Topic - Mark Robinson

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  • **FILE** D.C. Attorney General Irvin B. Nathan (Andrew Harnik/The Washington Times)

    D.C.'s attorney general backs speed-camera ticket

    D.C. Attorney General Irvin B. Nathan took the unusual step this week of opining on the dismissal of a speed-camera citation issued to a Metropolitan Police Department sergeant who captured widespread attention last month from the public, consumer advocates and the media when he successfully appealed a Third Street Tunnel ticket to the Department of Motor Vehicles.

  • Before he was D.C. Council chairman, Phil Mendelson urged that D.C. police Sgt. Mark Robinson be regarded as a whistleblower, according to a letter obtained by The Washington Times. (Rod Lamkey Jr./The Washington Times)

    Lingering concerns on D.C. speed cameras find deaf ear

    The efforts of a D.C. police sergeant to force a refund of $1.8 million in allegedly invalid speed-camera tickets represent just one aspect of what he says is ailing the District's automated speed-enforcement program.

  • The speed limit at the Third Street Tunnel, normally 45 mph, was marked 40 mph for a work zone. Although the work zone seems to be gone, the speed limits have not been readjusted. A police officer who was nabbed by one of the cameras is demanding a second look at thousands of tickets issued. (Barbara L. Salisbury/The Washington Times)

    Shot with own speed camera, D.C. cop fires back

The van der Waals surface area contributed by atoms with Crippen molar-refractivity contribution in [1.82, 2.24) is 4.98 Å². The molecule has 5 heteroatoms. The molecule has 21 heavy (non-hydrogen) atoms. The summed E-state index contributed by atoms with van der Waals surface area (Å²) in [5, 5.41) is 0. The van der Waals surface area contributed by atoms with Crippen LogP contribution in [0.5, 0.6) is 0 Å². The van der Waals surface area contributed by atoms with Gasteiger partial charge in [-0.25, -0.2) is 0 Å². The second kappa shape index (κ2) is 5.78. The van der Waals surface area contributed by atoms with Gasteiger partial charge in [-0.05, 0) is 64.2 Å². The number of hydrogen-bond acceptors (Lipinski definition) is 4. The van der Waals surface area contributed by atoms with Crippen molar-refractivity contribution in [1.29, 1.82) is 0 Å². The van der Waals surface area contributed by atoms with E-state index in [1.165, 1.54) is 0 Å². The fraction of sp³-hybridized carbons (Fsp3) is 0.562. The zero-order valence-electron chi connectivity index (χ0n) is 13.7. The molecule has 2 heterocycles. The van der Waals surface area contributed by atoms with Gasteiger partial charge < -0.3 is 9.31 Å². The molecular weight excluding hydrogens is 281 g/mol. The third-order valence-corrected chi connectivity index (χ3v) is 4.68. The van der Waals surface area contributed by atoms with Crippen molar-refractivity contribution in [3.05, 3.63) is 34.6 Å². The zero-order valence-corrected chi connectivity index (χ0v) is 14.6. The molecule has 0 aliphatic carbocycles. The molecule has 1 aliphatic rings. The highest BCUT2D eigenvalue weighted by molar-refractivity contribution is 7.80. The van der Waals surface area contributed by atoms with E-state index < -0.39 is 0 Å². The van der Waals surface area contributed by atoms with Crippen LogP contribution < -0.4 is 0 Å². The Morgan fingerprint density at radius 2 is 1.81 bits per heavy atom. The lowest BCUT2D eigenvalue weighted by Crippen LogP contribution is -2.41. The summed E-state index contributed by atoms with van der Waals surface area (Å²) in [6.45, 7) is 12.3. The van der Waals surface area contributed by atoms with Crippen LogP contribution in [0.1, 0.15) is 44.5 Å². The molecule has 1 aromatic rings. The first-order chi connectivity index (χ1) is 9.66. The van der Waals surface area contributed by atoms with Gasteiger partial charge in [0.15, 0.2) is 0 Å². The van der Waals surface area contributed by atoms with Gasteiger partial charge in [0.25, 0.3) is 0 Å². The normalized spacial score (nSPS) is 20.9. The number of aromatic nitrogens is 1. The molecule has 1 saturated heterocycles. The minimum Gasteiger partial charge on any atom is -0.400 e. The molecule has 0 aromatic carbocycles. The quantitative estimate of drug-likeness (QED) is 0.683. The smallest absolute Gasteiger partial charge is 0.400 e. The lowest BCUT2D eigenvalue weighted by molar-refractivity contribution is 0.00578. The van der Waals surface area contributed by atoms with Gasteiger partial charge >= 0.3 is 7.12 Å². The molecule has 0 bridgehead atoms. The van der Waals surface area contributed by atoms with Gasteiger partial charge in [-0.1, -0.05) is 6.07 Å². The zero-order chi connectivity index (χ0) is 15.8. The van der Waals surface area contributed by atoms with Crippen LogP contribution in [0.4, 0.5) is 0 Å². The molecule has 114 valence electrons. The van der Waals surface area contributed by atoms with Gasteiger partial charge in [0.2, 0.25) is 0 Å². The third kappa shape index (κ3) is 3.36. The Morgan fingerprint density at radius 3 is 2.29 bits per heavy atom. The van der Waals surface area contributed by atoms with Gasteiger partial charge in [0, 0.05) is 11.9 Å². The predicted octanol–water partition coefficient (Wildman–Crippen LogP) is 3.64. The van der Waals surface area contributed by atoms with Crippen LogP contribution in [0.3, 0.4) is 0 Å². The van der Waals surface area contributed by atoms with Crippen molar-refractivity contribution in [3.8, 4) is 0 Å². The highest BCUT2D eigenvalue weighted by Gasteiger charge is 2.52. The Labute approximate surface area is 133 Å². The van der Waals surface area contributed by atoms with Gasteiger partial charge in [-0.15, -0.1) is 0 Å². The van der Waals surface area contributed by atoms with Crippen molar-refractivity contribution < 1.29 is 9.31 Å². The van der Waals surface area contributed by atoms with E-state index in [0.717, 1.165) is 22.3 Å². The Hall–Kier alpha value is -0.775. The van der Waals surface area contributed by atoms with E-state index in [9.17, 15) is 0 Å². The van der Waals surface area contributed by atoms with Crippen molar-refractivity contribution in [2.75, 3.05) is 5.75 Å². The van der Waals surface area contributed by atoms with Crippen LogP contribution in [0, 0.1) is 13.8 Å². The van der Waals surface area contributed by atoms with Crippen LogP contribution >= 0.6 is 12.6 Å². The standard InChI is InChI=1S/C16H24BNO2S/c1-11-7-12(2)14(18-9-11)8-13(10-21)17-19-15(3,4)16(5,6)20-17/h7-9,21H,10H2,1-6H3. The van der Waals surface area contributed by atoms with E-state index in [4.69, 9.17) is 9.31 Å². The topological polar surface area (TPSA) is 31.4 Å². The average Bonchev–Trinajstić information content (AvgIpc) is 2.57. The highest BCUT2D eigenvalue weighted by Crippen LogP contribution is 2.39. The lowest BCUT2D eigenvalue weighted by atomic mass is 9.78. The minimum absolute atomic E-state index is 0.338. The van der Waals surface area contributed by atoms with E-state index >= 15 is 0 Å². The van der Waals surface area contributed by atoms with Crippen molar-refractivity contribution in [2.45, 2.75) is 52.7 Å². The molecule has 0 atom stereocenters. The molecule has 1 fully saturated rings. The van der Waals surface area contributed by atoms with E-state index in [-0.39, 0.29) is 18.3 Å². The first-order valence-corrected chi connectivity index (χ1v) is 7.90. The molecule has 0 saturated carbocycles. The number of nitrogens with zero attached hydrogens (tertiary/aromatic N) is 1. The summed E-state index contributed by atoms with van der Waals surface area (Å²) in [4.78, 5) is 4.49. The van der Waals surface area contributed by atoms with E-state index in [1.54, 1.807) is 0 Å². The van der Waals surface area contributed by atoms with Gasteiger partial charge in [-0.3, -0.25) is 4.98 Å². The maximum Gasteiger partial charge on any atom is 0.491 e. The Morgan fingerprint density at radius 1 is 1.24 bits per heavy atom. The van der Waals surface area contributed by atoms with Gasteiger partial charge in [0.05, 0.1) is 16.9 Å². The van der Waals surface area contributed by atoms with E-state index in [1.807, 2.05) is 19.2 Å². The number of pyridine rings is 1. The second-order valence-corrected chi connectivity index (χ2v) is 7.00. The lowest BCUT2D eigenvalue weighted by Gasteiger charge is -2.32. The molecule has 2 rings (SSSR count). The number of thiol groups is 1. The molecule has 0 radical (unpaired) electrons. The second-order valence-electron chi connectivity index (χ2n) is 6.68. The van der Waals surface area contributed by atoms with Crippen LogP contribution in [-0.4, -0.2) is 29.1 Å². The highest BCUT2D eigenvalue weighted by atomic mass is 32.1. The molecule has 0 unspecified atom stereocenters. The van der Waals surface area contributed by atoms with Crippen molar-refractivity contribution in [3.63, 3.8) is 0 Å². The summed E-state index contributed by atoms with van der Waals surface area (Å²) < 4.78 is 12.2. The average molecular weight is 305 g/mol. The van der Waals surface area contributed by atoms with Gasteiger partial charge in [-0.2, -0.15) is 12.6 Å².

Metropolitan Police Department Sgt. Mark Robinson tried for months to persuade D.C. traffic officials to rescind more than 100,000 defective citations he said were a result of unreliable speed cameras, but when he got caught by one of them himself in the Third Street Tunnel, he took a different course.

  • D.C. traffic whistleblower’s efforts stall

    A veteran Metropolitan Police sergeant says higher-ups at the department and the city council chairman are protecting a manager accused of misusing department funds, failing to rescind defective speed-camera citations and improperly voiding legitimate tickets.

  • Astronauts' tracks, trash seen in new moon photos

    A spacecraft circling the moon has snapped the sharpest photos ever of the tracks and trash left behind by Apollo astronauts in their visits from 1969 to 1972.

This image of the moon taken by NASA's Lunar Reconnaissance Orbiter shows tracks left by astronauts, as well as ruts left by a moon buggy on the 1972 Apollo 17 mission. The pictures were taken from 13 to 15 miles up and show the landing sites for Apollo 12, 14 and 17.

    Moon photos show astronauts' tracks, trash

    A spacecraft circling the moon has snapped the sharpest photos ever of the tracks and trash left behind by Apollo astronauts in their visits from 1969 to 1972.

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  • "It's about time the Smithsonian had their own T. rex," said Mark Robinson, marketing director at the Museum of the Rockies. "Seven million people a year will be seeing it, and we're OK with that. It will be good exposure for the Museum of the Rockies, Montana State University and the state."

    Montana T-rex fossil to move to Smithsonian museum →

  • Mark Robinson, a technical education teacher who saw the suspect being taken out of the school in handcuffs, said Plaskon is the third of five brothers and has a good sense of humor.

    Autopsy: Student died of stab wounds to neck, body →

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